Evidence not emotion must prevail - Amalgamation proposals for Cork

THAT the report from a five-person committee asked to consider the amalgamation of Cork city and county councils submitted to Environment Minister Alan Kelly last week was adopted by the narrowest possible margin is not at all surprising. Indeed, any other outcome would have been entirely unexpected.

Three members of the committee — chairman Alf Smiddy, Tom Curran and John Lucey — supported the idea of a single authority, but their colleagues — Dermot Keogh and Theresa Reidy — opposed it.

The issue is very divisive and has raised a great number of deeply felt concerns that must be resolved before any change can be proposed seriously much less finalised. In that context, the proposal in the Smiddy report that “the appointment of a chief executive for the new authority is a priority issue and should be progressed as soon as possible,” is dangerously presumptuous and premature.

The report must be regarded as no more than a preliminary step in what must be a long, carefully considered process, involving far greater public consultation than that provided for in the preparation of this report. Local democracy must prevail on what is a defining issue for everyone living in Cork City or county; top-down autocracy is unacceptable on a issue as pivotal as this.

If the process is to continue, it must be based only on evidence rather than the wishful thinking of those in favour of change or the entrenched views of those determined to maintain the status quo. Emotion, bias or petty parochialism cannot be allowed influence the process. Fact-based evidence — like that offered by academics that showed amalgamations like this rarely if ever save money — cannot be ignored and must be the only influence on decision making. In that regard it is important too that Mr Kelly distance himself from the process because his declaration that he favoured an amalgamation before the Smiddy group had even begun its work was entirely inappropriate and, like it or not, compromised the independence and value, maybe even the integrity, of the process.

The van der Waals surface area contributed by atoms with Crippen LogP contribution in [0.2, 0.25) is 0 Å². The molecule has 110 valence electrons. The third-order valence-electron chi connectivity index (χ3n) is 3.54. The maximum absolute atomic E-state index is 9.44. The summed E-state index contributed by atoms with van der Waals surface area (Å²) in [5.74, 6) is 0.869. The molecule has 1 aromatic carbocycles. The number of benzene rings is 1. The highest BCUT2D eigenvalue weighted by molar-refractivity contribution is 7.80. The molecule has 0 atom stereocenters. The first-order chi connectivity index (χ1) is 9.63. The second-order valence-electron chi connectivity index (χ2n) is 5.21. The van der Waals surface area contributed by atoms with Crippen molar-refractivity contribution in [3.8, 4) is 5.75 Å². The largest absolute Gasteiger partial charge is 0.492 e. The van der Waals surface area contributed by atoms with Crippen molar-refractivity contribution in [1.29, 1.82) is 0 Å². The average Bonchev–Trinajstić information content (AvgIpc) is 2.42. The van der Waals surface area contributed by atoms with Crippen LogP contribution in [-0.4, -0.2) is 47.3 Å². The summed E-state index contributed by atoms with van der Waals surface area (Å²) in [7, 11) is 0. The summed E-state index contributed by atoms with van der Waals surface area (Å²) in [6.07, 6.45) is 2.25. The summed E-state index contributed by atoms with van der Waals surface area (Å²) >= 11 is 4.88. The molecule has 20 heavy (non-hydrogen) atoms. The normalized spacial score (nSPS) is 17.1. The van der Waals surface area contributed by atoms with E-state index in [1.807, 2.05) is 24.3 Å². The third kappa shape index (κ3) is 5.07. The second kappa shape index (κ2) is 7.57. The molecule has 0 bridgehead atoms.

Implementing the changes so narrowly endorsed would require significant changes to legislation and it is very difficult to see how the necessary amendments might make their way through the Dáil before a general election is called.

Like so many other reform-driven issues, this one seems set to be part of this Government’s legacy rather than one of its achievements. As the cliche has it, change is the only constant in our world and local authorities set up decades if not centuries ago cannot expect to remain untouched.

Reform is essential if optimal administration, and value for money, is to be achieved. Cork City has outgrown its boundaries but the county is reluctant to cede what it regards as some of its fiefdom. Balancing those positions is the central issue if both are to thrive as one or independently. How that is achieved is almost secondary but, at this point, all options must be considered in an honest way and decisions must be based on evidence rather than politics or emotion.

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